• A schedule of defects for ascertaining compliance with leasehold repairing obligations;
  • A schedule of condition for sites occupied temporarily;
  • A measured survey in compliance with the RICS code of measuring practice.

In addition to formal surveys it will also be necessary to undertake a health & safety risk assessment determining the likely hazards on site and the need for whatever forms of Personal Protective Equipment (PPE) will be required on the day and any particular works that man need to be carried out in order to take over care, custody and control of the land and buildings.

Procuring and managing work of this nature can be a time-consuming exercise and needs to be planned in good time. Also, sharing high volumes of hard copy is often problematic and hence data file sharing with internal and external stakeholders should be considered. Best practice is moving towards sharing data via a portal accessible by claimants and their advisors

High Court Enforcement Officer

If you have properly engaged with affected occupiers in the previous two years leading up to possession then you should have identified where longer than the statutory minimum three months’ notice is required, which will de-risk the possession process. Regular contact with affected landowners will provide intelligence on those struggling to vacate on time, to understand their issues and enable the AA to give practical assistance. Whilst a warrant is available from High Court Enforcement Officer (S.13 CPA 1965) to take forcible possession where the land is unoccupied or the occupier offers resistance, forcible possession should be a last resort. We recommend the Officer is kept appraised of cases where Enforcement services could be required and encouraged to visit occupiers at least twice before possession is required so occupiers appreciate the consequences of the statutory notices.

Entry onto land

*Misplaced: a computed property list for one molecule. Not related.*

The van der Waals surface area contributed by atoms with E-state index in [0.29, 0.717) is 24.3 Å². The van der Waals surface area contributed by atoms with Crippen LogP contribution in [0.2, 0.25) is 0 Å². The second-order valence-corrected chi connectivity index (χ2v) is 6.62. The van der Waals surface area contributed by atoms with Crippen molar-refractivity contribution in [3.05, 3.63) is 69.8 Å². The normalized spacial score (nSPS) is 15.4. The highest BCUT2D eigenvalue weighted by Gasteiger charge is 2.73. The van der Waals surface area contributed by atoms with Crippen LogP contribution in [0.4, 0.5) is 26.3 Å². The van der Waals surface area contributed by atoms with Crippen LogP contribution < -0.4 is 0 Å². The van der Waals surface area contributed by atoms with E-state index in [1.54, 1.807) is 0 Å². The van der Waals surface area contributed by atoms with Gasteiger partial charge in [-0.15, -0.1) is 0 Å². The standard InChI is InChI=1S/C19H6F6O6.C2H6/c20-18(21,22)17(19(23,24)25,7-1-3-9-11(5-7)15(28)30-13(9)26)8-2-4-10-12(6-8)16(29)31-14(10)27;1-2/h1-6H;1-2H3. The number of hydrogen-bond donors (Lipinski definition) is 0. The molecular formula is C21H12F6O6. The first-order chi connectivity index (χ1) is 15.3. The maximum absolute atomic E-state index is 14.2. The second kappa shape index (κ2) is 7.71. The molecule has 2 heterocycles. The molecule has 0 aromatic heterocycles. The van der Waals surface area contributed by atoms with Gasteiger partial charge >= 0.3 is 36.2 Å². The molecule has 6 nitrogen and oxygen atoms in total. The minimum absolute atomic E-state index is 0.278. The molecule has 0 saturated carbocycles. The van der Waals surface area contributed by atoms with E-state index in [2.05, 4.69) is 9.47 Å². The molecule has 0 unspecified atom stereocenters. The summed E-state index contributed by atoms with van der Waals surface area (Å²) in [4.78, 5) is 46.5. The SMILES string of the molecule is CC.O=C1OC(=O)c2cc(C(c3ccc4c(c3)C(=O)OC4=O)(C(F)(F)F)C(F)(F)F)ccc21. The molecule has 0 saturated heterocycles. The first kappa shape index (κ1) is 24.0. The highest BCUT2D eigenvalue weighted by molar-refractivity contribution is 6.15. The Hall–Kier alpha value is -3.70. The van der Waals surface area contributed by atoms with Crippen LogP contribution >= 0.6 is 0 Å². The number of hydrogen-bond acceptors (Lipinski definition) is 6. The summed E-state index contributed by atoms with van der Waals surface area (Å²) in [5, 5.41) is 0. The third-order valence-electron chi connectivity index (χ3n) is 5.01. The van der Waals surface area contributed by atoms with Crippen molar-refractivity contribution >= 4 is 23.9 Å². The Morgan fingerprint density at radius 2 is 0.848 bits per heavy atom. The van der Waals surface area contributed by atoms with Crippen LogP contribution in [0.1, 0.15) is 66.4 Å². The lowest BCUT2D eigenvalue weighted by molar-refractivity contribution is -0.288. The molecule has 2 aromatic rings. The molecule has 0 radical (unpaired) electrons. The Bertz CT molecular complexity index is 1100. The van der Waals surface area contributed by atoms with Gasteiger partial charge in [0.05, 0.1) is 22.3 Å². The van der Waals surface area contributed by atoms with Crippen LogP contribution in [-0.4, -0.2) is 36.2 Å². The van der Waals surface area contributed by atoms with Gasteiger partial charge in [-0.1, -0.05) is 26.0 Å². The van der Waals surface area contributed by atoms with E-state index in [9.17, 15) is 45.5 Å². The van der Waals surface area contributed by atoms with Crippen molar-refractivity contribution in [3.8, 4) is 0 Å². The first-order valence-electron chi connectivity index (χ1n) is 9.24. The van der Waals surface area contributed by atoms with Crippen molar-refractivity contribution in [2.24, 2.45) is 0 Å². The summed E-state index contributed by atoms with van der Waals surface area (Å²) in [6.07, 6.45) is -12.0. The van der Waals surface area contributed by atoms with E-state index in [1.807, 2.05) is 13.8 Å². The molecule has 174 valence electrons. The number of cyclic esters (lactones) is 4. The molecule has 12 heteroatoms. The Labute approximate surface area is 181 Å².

On the day of entry, the team may need to meet an hour in advance for any final briefing and to exchange contact numbers etc.  The entry team numbers should be minimised but the following will be required a ‘client’ surveyor to project manage entry, record chattels, meter readings, photograph items of importance/concern and administer signatures on the handover certificate; a case surveyor to seal the transfer legalities, reassure the agent/owner/occupier and manage the money transfer if applicable; a contractor to take keys, pick up ongoing utility bills and receive the asset.  Where possible it is helpful to glean as much information from the departing occupant as possible i.e. Health and Safety files, fire/intruder alarm programme codes, which utility suppliers are in-situ/notified, stopcock locations and any Operations and Maintenance manuals. It is also helpful to bear in mind that some occupants may take electrical appliances with them on the day, leaving bare wires exposed and it is worth preparing to manage and mitigate this on the day.

Goods & Equipment left on the premises

At common law, if chattels are left in the property without the consent of the acquiring authority they remain the claimants property. If the authority knowingly take possession of such goods they will be an “involuntary bailee” who has a duty to take reasonable care of the goods in their possession. The authority should serve a chattels notice under the Torts (Interference with Goods Act) 1977 on the occupier giving reasonable notice that they will be disposed of unless collected. In the interim the goods can be moved until sold. Once sold the proceeds, net of reasonable costs, should be credited to the owner of the goods. You will not be able to hand over your site to the contractor until you have found somewhere to store the goods left on the premises and so understanding this risk early is another important factor for which to plan.